Families of Victims in Missouri Duck Boat Tragedy Sue Companies for $100 Million

During a press conference Monday morning in Kansas City, attorney Andrew Duffy, middle, spoke about the lawsuit being filed on behalf of the family pictured at right, who lost nine members during the duck boat accident on Table Rock Lake.
During a press conference Monday morning in Kansas City, attorney Andrew Duffy, middle, spoke about the lawsuit being filed on behalf of the family pictured at right, who lost nine members during the duck boat accident on Table Rock Lake.

Attorneys for two families of drowning victims from the July 19 duck boat disaster on Table Rock Lake called it “an absolute disgrace” that problems with the vessels were pointed out years ago and that the industry did nothing to make them safer.

The families of Ervin Coleman and Maxwell Ly on Sunday filed a lawsuit in federal court in Missouri accusing Ripley Entertainment, Ride the Ducks of Branson and Herschend Family Entertainment of negligence and wrongful death for taking 29 passengers on the lake amid a strong storm that its operator knew about ahead of time.

What’s more, the lawsuit claims that Ride the Ducks and its various owners have known about safety problems with the World War II-era vessels that travel on land and water and, rather than make improvements, have rebuffed suggestions from a federal agency that would have made them safer.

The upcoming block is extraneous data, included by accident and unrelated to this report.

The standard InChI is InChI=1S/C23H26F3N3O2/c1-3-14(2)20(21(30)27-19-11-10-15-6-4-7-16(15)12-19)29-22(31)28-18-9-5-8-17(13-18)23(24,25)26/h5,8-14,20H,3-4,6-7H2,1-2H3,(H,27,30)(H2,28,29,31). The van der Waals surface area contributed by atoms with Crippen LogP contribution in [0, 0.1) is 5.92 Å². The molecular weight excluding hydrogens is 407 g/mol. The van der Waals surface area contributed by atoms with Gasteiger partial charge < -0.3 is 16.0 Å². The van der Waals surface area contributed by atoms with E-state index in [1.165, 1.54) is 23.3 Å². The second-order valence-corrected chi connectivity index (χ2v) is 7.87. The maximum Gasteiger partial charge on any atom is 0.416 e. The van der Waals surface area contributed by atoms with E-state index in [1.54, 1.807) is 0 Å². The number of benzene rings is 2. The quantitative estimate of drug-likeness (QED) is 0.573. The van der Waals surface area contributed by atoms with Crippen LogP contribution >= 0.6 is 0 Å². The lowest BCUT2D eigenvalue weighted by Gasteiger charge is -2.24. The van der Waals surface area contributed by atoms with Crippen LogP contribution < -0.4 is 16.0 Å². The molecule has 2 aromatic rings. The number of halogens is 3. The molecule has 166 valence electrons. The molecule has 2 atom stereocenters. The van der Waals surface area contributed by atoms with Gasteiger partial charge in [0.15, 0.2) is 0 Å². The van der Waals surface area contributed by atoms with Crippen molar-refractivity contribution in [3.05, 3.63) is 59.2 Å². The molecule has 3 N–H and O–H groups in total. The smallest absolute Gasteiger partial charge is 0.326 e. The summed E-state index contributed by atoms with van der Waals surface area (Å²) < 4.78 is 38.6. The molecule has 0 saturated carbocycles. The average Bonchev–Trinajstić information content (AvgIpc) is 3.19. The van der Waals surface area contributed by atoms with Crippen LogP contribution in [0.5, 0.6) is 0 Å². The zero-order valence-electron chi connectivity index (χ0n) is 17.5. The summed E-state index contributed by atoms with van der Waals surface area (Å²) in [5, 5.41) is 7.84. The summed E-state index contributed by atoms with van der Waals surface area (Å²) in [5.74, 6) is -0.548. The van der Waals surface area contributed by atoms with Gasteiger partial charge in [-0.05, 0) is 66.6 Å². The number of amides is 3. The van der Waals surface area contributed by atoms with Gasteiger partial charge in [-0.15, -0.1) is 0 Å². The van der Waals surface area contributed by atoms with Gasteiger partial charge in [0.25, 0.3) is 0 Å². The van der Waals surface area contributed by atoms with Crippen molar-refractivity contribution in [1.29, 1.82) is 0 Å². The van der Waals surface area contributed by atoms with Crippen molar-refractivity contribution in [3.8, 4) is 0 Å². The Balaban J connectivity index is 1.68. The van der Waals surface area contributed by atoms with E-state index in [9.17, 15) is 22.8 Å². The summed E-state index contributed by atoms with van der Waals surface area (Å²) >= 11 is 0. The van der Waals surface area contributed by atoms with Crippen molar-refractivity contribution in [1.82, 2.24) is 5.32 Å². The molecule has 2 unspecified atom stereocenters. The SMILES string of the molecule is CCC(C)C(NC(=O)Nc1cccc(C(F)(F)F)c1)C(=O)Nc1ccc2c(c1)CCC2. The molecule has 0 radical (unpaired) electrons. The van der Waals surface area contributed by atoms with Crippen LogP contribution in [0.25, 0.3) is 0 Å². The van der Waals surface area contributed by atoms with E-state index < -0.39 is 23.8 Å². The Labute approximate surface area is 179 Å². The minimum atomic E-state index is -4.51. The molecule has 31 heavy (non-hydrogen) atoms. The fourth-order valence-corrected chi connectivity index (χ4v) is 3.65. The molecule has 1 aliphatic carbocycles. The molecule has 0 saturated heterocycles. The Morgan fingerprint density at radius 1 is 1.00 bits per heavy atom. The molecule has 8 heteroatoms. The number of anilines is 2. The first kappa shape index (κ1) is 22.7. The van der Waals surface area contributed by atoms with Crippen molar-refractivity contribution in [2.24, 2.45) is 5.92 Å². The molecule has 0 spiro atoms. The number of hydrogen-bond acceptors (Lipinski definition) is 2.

“It is an absolute disgrace that those fatal designs were, in a very public way, pointed out over 16 years ago,” said Andrew Duffy, a Philadelphia attorney representing the estates of Coleman and grandnephew Maxwell, said at a press conference on Monday. “And the duck boat industry did nothing. And that is outrageous.”

The lawsuit seeks $100 million in damages from the companies that own Ride the Ducks and manufacture the boats. Coleman and his grand-nephew Maxwell were among nine members of the same Indianapolis family who died on the ride, which killed 17. The attorney said, however, he is not representing Tia Coleman, who was the first survivor to speak publicly about details of the incident. Tia Coleman was married to Ervin Coleman’s nephew, Glenn, who also died on the ride.

“We remain deeply saddened by the tragic accident that occurred in Branson and we are supportive of the affected families,” said Suzanne Smegala-Potts, a spokeswoman for Ripley Entertainment, which bought Ride the Ducks in Branson last year. “The investigation by the National Transportation Safety Board is still underway. No conclusions have been reached, and we cannot comment at this time.”

In response to a request for comment from The Star, Herschend Family Entertainment pointed out that Ripley Entertainment bought the Ride the Ducks operation in Branson in December 2017.

“Beyond that, we cannot comment on pending litigation,” the statement said.

A Ride the Ducks boat with 31 people on board started a tour during the evening of July 19 and got caught in a severe storm that caused the boat to sink. A video of the incident shows large waves and 60 mile-per-hour winds battering the duck boat as it struggled against the storm in a vain attempt to make it ashore.

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SOURCE: STEVE VOCKRODT
Kansas City Star